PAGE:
One of the first behaviors parents must pay attention to and monitor is crying.  Crying is the only way  babies can communicate their needs.  They are trying to tell the people around them they are uncomfortable and need something.  Parents should not ignore this communication for the well being of the baby.  They also need to be aware of how the crying is effecting the people around them and not have a self entitlement attitude. This is especially important when the crying takes place in public such as a restaurant, theater, church, store, funeral, wedding, or any presentation – such as the one Donald Trump was giving yesterday for his campaign.

A respectful, mindful, adult would not sit in an audience and start screaming gibberish while someone is speaking or performing.  This would be distracting to the speaker and other audience members.  Why then, do people think it is acceptable for a baby?  At the point when a baby cannot be consoled to stop crying, an adult needs to display manners and take the responsibility to remove the baby from the area where it is being disruptive to others.  Yes, it is a sacrifice to the parent.  They may miss part of the wedding, church service, play, dinner, or, in yesterday’s case, Donald Trump’s speech.  But taking a crying baby out of the room, without being asked, is one of the responsible sacrifices of being a parent.


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Two Groom Wedding – Can You Wear White?

More states are now recognizing same-sex marriages.  We now find ourselves navigating through unfamiliar and new social rules.  The question of wearing white to a wedding with two grooms is not new in regard to traditional rules.  Even though there is not an actual bride wearing a white gown in the wedding party, it is not appropriate to wear white to any wedding unless you are the bride. thKeep the focus of the day on the grooms and select a color other than the traditional bride’s white for the event.  You do not want to appear as though you’re playing the role of a bride.

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Debate Etiquette

A debate is an opportunity to formally discuss opposing opinions on a partithcular topic in public or legislative assemblies.   Debaters should handle themselves with dignity and show respect for their opponents at all times.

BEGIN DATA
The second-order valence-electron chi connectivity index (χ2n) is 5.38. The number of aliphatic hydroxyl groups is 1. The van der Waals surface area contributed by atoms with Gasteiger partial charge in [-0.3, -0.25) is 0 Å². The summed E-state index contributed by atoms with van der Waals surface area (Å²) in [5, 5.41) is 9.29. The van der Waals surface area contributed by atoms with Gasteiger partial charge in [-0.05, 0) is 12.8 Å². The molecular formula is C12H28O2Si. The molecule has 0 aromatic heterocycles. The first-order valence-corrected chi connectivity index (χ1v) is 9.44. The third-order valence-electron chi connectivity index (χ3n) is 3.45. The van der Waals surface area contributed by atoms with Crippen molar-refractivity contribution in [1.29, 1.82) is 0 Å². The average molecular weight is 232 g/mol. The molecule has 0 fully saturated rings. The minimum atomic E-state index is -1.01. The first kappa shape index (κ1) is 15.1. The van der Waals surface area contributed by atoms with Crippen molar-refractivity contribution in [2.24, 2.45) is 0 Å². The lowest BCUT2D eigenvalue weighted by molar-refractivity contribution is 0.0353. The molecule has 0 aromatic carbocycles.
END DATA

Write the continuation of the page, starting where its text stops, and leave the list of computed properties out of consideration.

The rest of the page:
I am disappointed to report dignity and respect have been absent in the most recent highly viewed presidential debates.  The behavior of some of the candidates has been appalling and embarrassing. Our leaders, and potential leaders, at all levels of government should always display the highest level of conduct when speaking in public.  The world is watching.  America is watching.  Young people, who are tomorrow’s leaders, are watching.

We cannot continue to accept low standards for the presidential candidate debates.  This is not regularly televised entertainment.  This is the future of  THE United States of America.

Here are a few basic etiquette tips to follow in any debate setting: (If we’re lucky, a presidential candidate will stumble upon them and implement them in their next debate opportunity so we are not subjected to poor behavior again.)

  1. Never publicly disagree or argue with the mediator.
  2. Never offend, disrespect, or insult another debater or mediator.
  3. Do not speak out of turn or interrupt another debater or mediator.
  4. Present facts truthfully.  Do not falsify or distort the facts.
  5. Stay focused on the topic or question up for debate.
  6. Do not become emotional in your appeals.
  7. Control your tone of voice.
  8. Avoid quarreling and bickering. Do not point fingers at anyone.
  9. Focus on the topic, not another debater or mediator.
  10. Avoid personal attacks.
  11. Do not discuss physical attributes or limitations.

There are complete books written on the art of debate.  The above tips only brush the surface of the topic.  Always use the Golden Rule.  Treat the other person in the same manner you wish to be treated.  Act dignified and show respect.